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edition 5 (230)
May 2018
Residential

Why buy, just rent

Interviewer Alex Hayes

Why buy, just rent
Conall McGuire of Leach & Partners

Within the last year or so people have suddenly started to want to get into the private rental sector. Why now?

Conall McGuire partner Leach & Partners: The private rental sector in Poland has existed for 15–20 years now, but institutional investors were really nowhere to be seen until relatively recently. The private rental sector in the US and Western Europe is a massive part of the overall residential market and has been for many years, so you could say it was only a matter of time before we started to witness it on the Polish market. Up until now foreign capital looking at Polish real estate has been focused largely on commercial properties, but as the CEE commercial property market has become more competitive and residential yields in the US and Western Europe have compressed, a mixture of investors already active in the PRS chasing diminishing returns in the US and Western Europe as well as commercial investors already present in the CEE region looking for new opportunities have started to consider the PRS in the CEE region – first and foremost in Poland. Bouwfonds and Catella have really been the pioneers in Poland, with Catella investing in app. 70 apartments in the Złota 44 building, whilst Bouwfonds recently completed a whole building of almost 200 units at ul. Pereca 11 – also in Warsaw. We can see there is plenty of interest from many other investors ready to dip their toes in the PRS waters, with the investment coming mainly from the US, UK, Germany, Scandinavia and the Netherlands. Some have already signed binding contracts with developers and are now waiting for those buildings to be built out, whilst other investors are developing the projects themselves – Golub GetHouse will most likely offer several hundred apartments in a PRS-style scheme on ul. Grzybowska in their Liberty Tower project, whilst White Star will have about 100 apartments dedicated to PRS in their mixed use Elektrownia project in the Powiśle district.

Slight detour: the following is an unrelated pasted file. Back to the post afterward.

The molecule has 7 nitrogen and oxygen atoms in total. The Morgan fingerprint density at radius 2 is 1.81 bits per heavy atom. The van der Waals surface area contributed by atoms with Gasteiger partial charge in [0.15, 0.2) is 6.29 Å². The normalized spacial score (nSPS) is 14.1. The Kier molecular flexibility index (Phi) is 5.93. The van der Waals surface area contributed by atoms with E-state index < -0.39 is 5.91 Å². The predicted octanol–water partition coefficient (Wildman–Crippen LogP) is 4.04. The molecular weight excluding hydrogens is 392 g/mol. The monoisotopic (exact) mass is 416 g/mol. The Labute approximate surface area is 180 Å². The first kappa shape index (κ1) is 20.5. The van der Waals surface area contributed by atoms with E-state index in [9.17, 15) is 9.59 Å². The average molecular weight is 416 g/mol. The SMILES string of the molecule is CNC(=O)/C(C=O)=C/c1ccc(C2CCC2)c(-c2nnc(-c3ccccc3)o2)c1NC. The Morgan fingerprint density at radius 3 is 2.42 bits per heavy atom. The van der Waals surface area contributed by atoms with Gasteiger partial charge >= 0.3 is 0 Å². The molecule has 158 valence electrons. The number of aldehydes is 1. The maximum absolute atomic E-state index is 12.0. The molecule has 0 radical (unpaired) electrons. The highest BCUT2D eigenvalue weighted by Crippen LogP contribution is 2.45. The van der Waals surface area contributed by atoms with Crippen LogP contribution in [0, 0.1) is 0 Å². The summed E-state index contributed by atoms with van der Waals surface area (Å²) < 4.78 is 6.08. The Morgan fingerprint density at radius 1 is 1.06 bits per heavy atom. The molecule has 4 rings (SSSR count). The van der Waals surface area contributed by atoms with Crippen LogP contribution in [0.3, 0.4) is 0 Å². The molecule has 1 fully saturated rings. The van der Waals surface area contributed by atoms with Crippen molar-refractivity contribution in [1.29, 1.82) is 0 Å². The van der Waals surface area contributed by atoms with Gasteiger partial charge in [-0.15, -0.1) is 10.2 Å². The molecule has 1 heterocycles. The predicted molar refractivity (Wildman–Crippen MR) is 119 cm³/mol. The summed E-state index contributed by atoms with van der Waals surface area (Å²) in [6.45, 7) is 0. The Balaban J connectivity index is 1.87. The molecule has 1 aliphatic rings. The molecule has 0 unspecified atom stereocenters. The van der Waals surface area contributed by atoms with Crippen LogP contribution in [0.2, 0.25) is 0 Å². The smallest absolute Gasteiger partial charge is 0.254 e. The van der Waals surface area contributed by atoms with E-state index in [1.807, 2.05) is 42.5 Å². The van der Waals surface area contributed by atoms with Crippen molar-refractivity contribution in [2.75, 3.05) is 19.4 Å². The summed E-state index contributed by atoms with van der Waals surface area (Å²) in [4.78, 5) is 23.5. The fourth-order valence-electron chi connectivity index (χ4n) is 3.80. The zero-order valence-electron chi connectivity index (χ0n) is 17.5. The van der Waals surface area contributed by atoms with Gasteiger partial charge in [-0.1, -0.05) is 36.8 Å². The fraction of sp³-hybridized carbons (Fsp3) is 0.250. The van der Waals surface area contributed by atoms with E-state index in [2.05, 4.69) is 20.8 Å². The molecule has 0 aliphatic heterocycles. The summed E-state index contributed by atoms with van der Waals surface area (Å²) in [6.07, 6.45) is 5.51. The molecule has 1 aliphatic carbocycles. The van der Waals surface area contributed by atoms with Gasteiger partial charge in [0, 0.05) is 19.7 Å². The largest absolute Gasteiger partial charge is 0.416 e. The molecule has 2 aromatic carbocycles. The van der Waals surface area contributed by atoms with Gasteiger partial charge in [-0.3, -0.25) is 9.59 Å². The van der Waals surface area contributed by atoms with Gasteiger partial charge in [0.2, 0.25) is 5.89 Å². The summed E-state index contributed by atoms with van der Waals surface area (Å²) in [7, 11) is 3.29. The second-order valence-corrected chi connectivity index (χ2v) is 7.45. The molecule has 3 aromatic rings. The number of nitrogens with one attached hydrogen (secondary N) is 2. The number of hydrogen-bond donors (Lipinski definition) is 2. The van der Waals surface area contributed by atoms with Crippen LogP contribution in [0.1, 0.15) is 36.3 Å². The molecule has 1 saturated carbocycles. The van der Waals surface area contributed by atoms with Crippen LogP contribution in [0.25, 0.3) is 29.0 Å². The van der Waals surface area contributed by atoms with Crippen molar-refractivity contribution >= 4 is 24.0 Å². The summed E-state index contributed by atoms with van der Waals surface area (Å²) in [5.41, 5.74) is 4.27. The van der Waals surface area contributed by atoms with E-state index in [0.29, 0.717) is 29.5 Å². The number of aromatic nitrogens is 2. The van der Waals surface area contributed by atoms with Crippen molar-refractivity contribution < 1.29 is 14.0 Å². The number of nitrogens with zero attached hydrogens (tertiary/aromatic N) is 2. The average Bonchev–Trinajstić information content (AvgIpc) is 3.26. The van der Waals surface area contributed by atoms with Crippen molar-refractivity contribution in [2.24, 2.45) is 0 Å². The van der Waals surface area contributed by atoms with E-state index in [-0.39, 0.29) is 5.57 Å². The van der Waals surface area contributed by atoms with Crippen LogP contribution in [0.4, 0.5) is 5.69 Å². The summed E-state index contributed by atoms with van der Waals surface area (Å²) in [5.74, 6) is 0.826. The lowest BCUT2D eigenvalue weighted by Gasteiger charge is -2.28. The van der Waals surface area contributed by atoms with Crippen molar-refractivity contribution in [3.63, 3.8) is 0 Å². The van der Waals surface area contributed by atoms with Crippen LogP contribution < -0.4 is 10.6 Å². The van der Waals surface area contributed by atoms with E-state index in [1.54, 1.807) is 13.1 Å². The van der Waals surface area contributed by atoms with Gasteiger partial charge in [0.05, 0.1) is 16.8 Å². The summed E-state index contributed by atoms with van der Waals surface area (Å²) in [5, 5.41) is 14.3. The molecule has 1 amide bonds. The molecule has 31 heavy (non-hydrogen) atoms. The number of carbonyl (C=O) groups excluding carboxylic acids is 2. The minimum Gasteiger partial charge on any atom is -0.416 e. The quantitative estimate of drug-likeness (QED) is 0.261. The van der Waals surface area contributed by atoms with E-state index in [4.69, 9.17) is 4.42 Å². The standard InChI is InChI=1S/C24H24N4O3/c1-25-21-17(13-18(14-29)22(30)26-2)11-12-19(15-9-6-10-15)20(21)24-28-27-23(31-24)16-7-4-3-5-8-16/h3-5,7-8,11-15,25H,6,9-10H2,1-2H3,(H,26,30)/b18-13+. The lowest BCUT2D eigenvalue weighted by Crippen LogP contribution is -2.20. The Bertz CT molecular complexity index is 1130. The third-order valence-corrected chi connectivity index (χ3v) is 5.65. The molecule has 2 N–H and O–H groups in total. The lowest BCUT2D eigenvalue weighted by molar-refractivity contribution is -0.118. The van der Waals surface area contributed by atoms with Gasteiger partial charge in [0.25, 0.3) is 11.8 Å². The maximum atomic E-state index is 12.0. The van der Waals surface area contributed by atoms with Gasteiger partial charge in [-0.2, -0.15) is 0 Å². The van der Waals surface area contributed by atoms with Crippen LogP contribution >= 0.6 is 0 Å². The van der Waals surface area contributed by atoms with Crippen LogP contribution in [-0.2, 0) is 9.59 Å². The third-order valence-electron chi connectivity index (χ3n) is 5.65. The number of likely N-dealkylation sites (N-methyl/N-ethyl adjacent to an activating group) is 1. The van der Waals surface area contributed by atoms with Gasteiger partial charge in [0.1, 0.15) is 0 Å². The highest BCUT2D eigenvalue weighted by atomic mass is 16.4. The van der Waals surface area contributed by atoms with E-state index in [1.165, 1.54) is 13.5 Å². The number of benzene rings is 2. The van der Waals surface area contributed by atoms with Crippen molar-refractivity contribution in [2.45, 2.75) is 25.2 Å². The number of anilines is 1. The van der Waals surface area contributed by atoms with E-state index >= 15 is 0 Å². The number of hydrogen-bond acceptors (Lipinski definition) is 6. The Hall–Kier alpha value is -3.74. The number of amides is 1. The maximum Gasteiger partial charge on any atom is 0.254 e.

How did the Pereca 11 project and your involvement in it come about?

Bouwfonds spoke to many developers in Warsaw to try to find a suitable project in the right location and of a suitable scale. They were able to agree and sign a deal up-front with Matexi, and now that the building has been delivered ownership has been transferred from Matexi to Bouwfonds. The latent interest from institutional investors hadn’t escaped our notice and so we formed Leach & Partners early in 2017 to offer a holistic administration, letting and property management platform specifically for these new investors in PRS and student housing drawing on our 15 years of experience operating on the Polish market under the Warsaw Properties and Leach & Lang brands. Bouwfonds was our first institutional client and its pipeline suited us down to the ground, playing to our strengths with our own established base here in Warsaw and Tom Leach’s strong presence in Kraków. Kraków will be the location of Bouwfonds second PRS –and student housing – project in Poland, coming online in May 2019.

Tell me more about the buildings.

Pereca 11 is aimed squarely at young professionals. Whilst it is said that Poles traditionally enjoy owning their own apartments, we have been seeing a growing trend amongst twenty-somethings who are not yet ready to commit to buying and prefer the flexibility of renting. Whether this is based on the experience of watching their parents struggle with Swiss franc mortgages or simply due to the ‘carpe diem’ attitude of these millennials, this younger generation is happy to have their bike, the metro, a rented apartment and no other overheads. On ul. Pereca there are 193 apartments, six retail units and 85 parking places as well as 200 spaces for bikes. We already have a convenience store signed up for a corner unit on the ground floor and many other negotiations – some already at an advanced stage – with various service providers for the remaining units. As far as the residential part of the scheme goes, we have already signed up our first few tenants and based on current interest are hoping to let out around 30 more units by the end of April. We offer both furnished and unfurnished options and thus far have furnished 40 of the apartments with a tailored furniture package and have also created a special ‘all-inclusive’ price offer for corporate clients who want to avoid the hassle of signing electricity contract or cable TV contracts themselves. The apartments at ul. Pereca 11 start from 40 sqm and rents start from PLN 2,600 per month. The Kraków project on ul. Rakowicka comprises app. 250 apartments, around 100 of which will be aimed at students whilst the rest are designed to suit young professionals. Delivery is scheduled for Q2 2019. . There are a lot of people watching these projects, so of course we are working hard for them to be a success – we believe there is huge potential for the PRS market in Poland.

The Polish REIT act is now being redrafted as a residential property investment act.

Once these REITs or these FINNs (Fundusze Inwestycji w Najem Nieruchomości) come along they will also help standardise people’s perceptions of what PRS is. I guess a key question is how keen developers will be to cooperate with them. In the current bullish residential market where land is difficult to buy in good locations at reasonable prices, developers are loathe to sell off several hundred units at a time with a discount when they can sell on the normal market at their full price within a reasonable timescale. Of course, the market is cyclical so it may be in a few years that developers – particularly those in multi-phase projects – will be keener to co-operate.

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